Friday, October 09, 2009

George Gilder - creativity and wealth

Discovery Institute had a celebration of the life and career of George Gilder yesterday with a live interview by Discovery President George Gilder. George is a senior fellow there: Discovery Institute - George Gilder: He has had a long, distinguished career as a thinker, writer and leader in cultural issues, economics, high technology and more! His annual Telecosm conference attracts leaders in technology and finance. As an undergraduate at Harvard College he was Bruce Chapman's roommate; they are still working together. In a class by Henry Kissinger he wrote a 150-page paper on nuclear arms limitation. He got a C- because it was three days late and was only supposed to be ten pages. Later he used game theory to show that an arms race that is in the technology is relatively stable, but when technology is frozen the race is in numbers and is unstable. So a freeze on testing leads to instability. He rocked the cultural world with Sexual Suicide, later renamed Men and Marriage, where he was the first to take on the feminist movement by predicting how damaging it would be to men. It's still in print after over 35 years. He was instrumental in the supply-side approach in the 1980s that launched 15 years of uninterrupted growth with Wealth and Poverty. It came out just after the 1980 election; Gilder reports that when President-elect Reagan took a copy as a gift when he visited Senator Bob Dole in the hospital. Quoting Discovery:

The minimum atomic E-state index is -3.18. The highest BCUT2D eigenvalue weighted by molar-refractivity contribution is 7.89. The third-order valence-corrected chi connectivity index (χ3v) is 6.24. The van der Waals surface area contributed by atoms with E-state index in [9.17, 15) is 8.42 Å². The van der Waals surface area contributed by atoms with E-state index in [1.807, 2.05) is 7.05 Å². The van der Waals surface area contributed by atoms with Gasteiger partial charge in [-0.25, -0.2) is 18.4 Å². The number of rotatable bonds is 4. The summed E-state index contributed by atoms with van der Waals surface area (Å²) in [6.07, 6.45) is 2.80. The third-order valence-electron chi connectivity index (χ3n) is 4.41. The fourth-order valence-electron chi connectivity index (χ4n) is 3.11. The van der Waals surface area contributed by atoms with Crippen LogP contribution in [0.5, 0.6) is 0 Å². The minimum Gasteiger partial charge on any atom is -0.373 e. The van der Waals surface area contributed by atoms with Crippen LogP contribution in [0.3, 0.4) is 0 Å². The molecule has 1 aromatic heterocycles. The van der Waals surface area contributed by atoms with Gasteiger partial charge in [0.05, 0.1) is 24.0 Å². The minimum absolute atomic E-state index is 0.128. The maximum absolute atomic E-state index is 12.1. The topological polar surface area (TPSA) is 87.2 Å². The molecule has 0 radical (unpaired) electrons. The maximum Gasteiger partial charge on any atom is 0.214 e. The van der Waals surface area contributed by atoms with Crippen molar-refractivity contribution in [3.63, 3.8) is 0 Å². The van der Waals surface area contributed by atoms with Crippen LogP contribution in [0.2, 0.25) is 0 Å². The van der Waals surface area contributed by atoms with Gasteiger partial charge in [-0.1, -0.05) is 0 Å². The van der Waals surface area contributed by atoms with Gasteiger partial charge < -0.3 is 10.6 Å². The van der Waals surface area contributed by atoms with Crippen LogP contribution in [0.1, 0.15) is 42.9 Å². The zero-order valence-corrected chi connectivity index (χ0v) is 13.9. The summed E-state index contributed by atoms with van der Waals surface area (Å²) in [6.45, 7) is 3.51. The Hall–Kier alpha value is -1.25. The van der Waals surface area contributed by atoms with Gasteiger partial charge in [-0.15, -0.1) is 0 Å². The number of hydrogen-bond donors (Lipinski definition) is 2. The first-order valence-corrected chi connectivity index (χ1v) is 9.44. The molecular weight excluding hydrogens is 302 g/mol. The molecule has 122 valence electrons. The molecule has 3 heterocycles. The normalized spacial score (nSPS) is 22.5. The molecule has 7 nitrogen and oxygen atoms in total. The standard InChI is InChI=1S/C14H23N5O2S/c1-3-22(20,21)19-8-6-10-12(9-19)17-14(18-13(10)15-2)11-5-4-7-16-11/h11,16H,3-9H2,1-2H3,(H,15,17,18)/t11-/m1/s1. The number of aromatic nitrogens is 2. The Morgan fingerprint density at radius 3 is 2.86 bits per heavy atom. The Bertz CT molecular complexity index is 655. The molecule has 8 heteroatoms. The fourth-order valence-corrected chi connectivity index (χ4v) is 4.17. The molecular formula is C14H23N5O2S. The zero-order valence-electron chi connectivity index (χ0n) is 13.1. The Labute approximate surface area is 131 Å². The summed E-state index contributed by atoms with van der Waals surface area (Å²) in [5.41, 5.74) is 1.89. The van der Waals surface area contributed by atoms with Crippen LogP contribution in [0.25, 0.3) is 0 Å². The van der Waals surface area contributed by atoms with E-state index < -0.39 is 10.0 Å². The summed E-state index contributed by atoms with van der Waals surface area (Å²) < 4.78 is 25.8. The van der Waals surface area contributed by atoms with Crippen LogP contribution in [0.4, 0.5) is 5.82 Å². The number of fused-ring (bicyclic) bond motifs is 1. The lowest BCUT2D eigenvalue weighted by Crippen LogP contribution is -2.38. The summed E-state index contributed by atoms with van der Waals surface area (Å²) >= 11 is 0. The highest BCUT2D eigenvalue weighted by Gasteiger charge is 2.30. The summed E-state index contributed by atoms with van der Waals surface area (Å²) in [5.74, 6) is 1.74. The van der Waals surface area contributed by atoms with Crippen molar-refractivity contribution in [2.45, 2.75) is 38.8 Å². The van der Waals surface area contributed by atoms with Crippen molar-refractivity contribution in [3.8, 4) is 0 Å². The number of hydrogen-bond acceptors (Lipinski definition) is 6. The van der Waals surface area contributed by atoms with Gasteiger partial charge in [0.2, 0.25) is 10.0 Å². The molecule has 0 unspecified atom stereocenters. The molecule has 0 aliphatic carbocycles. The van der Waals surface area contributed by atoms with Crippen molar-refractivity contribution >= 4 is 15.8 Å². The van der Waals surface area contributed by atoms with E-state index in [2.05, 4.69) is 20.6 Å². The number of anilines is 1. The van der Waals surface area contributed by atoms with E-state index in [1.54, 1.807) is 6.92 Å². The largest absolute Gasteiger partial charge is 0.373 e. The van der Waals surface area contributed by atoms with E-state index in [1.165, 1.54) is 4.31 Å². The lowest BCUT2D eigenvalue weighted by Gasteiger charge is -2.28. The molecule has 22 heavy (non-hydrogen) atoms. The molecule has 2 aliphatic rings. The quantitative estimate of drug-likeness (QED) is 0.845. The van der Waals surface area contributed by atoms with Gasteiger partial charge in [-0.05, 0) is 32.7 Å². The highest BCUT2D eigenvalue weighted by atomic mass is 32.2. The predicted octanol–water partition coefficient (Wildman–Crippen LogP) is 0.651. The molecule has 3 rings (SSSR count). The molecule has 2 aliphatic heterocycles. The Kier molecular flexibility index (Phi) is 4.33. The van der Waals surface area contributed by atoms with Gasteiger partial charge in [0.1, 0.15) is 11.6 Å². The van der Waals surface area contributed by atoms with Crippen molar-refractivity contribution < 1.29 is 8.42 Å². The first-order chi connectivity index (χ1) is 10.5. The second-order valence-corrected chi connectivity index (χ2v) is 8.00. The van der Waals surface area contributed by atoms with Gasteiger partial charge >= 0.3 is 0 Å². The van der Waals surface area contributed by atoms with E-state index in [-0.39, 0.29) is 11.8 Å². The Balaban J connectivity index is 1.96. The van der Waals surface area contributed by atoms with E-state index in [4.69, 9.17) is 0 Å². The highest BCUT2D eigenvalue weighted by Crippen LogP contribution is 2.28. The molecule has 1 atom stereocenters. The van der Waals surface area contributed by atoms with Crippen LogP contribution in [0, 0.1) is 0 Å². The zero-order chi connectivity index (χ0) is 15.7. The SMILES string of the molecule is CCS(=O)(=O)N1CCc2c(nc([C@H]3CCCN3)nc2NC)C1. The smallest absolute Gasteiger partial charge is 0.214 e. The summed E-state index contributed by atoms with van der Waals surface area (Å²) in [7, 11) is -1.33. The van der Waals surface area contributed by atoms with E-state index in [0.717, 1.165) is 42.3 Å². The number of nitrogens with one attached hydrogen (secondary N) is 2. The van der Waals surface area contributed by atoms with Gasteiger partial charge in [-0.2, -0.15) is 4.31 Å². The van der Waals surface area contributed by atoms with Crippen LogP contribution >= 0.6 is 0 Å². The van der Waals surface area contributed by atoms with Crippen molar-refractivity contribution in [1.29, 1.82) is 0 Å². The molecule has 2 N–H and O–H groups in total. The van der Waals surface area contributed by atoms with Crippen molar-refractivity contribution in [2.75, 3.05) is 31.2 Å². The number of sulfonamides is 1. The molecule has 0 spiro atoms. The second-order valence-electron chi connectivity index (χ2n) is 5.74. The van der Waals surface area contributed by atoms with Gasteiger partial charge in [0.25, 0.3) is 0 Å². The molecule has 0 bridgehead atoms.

Mr. Gilder pioneered the formulation of supply-side economics when he served as Chairman of the Lehrman Institute's Economic Roundtable, as Program Director for the Manhattan Institute, and as a frequent contributor to A.B. Laffer's economic reports and the editorial page of The Wall Street Journal,. In the 1980s he also consulted leaders of America's high technology businesses. According to a study of presidential speeches, Mr. Gilder was President Reagan's most frequently quoted living author. In 1986, President Reagan gave George Gilder the White House Award for Entrepreneurial Excellence.
His interest in wealth creation focused on creativity. The Spirit of Enterprise. That led to two decades of detailed work studying entrepreneurs.
That many of the most interesting current entrepreneurs were to be found in high technology fields also led Mr. Gilder, over several years, to examine this subject in depth. In his best-selling work, Microcosm (1989), he explored the quantum roots of the new electronic technologies. A subsequent book, Life After Television, was a prophecy of the future of computers and telecommunications and a prelude to his book on the future of telecommunications, Telecosm (2000). ... His latest work, The Israel Test, relates his work on capitalism to the safety and prosperity of Israel, what Gilder calls "the central issue in international politics" in our time. What critics have hailed as a "unique contribution" to the debate, Gilder argues that hostility toward Israel arises primarily from hostility toward capitalist creativity. How we react to that creativity -- by resenting it or admiring and emulating it -- will impact the future of Israel, the United States, and the world.
Throughout his life his focus has been on opportunity and growth. Grow the pie, so there is more for everyone. Creativity is a key. The material world is the slave of the thinker and inventor. Material resources are resources only because someone finds a way to use them. Oil seeping out of the ground was a valueless pollutant until someone found a use for it. He is about 70 years old and going strong.

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